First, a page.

Violence-related content in video game may lead to functional connectivity changes in brain networks as revealed by fMRI-ICA in young men

M. Zvyagintsev, M. Klasen, R. Weber, P. Sarkheil, F. Esposito, K. A. Mathiak, M. Schwenzer, K. Mathiak

Research output: Contribution to journalArticlepeer-review

19 Scopus citations


In violent video games, players engage in virtual aggressive behaviors. Exposure to virtual aggressive behavior induces short-term changes in players' behavior. In a previous study, a violence-related version of the racing game "Carmageddon TDR2000" increased aggressive affects, cognitions, and behaviors compared to its non-violence-related version. This study investigates the differences in neural network activity during the playing of both versions of the video game. Functional magnetic resonance imaging (fMRI) recorded ongoing brain activity of 18 young men playing the violence-related and the non-violence-related version of the video game Carmageddon. Image time series were decomposed into functional connectivity (FC) patterns using independent component analysis (ICA) and template-matching yielded a mapping to established functional brain networks. The FC patterns revealed a decrease in connectivity within 6 brain networks during the violence-related compared to the non-violence-related condition: three sensory-motor networks, the reward network, the default mode network (DMN), and the right-lateralized frontoparietal network. Playing violent racing games may change functional brain connectivity, in particular and even after controlling for event frequency, in the reward network and the DMN. These changes may underlie the short-term increase of aggressive affects, cognitions, and behaviors as observed after playing violent video games.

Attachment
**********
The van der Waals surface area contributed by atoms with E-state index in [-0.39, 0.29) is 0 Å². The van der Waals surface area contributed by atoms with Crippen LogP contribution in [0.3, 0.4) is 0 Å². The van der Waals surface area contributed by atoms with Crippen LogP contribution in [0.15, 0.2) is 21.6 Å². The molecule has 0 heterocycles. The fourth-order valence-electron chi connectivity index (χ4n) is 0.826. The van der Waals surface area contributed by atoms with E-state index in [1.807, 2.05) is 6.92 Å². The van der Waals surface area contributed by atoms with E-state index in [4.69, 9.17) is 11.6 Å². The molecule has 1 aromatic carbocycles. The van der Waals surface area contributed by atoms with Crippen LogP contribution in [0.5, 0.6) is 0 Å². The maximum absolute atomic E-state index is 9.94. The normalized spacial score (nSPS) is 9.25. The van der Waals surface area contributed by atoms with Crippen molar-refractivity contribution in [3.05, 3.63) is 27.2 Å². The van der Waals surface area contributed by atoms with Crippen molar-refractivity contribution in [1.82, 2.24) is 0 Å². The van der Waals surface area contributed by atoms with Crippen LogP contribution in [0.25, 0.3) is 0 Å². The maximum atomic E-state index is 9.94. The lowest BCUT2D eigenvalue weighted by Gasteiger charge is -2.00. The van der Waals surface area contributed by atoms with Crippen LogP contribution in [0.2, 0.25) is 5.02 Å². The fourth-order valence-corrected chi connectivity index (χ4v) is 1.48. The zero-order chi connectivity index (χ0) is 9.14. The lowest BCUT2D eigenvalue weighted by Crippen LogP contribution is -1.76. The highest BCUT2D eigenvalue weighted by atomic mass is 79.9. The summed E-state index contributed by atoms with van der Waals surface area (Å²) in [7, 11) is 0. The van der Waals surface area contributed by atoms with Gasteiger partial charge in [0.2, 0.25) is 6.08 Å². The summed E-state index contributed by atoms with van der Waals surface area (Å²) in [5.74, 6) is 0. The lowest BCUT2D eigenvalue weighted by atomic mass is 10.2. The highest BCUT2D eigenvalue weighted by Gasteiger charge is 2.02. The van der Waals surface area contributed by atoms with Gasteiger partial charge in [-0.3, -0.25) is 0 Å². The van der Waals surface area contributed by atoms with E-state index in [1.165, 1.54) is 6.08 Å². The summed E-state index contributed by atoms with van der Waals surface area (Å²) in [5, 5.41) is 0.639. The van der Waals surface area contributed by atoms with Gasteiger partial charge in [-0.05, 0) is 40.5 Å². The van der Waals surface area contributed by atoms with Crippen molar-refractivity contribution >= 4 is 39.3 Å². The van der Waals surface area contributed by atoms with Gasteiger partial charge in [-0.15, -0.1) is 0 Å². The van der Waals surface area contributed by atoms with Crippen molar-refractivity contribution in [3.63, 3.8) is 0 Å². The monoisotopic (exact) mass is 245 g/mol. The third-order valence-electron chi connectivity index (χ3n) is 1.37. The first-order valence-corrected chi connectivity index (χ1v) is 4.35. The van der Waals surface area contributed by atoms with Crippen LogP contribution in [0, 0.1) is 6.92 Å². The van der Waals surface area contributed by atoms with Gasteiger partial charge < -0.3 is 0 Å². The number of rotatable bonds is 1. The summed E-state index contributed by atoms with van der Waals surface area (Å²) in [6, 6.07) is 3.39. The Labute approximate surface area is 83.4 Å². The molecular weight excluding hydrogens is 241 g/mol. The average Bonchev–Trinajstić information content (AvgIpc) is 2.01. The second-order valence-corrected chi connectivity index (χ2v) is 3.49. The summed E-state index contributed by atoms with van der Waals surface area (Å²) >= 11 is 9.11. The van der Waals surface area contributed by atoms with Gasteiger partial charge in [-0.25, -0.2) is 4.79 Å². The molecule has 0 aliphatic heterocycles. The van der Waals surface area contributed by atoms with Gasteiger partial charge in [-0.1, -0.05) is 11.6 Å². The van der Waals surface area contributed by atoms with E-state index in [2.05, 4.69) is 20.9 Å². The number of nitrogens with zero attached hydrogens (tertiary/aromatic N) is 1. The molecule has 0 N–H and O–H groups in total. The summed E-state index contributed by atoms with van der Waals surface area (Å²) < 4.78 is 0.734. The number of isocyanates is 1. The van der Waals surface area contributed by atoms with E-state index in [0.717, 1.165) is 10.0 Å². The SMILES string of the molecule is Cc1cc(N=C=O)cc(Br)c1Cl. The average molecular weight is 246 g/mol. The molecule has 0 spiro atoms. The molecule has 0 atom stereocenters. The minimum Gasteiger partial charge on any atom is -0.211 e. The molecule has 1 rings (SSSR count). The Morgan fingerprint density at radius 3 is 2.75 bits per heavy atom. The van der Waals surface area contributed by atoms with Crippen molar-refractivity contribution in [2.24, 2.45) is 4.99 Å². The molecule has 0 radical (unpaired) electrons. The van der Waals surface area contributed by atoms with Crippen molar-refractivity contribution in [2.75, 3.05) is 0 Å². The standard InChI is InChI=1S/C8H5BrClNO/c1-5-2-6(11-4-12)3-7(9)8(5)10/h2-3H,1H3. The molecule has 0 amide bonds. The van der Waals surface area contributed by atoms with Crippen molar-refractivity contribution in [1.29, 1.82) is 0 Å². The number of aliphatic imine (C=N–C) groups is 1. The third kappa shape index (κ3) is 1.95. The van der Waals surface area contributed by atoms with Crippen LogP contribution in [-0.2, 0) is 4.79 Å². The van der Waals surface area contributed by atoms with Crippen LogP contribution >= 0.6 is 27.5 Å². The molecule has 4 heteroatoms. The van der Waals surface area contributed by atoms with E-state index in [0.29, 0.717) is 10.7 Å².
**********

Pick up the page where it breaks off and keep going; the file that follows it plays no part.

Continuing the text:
Original languageEnglish
Pages (from-to)247-258
Number of pages12
StatePublished - 21 Apr 2016

Bibliographical note

Funding Information:
This research was supported by the German Research Foundation (DFG; IRTG 2150, MA2631/6-1), the Federal Ministry of Education and Research (APIC: 01EE1405B, 01EE1405C), and the ICCF Aachen (N4-2). We thank Andrey Nikolaev (KU Leuven, Belgium) and two anonymous reviewers for valuable contribution. We thank the Brain Imaging Facility of the IZKF Aachen for technical support.

Publisher Copyright:
© 2016 IBRO.


  • Aggression
  • Brain networks
  • FMRI
  • ICA
  • Video game
  • Violence


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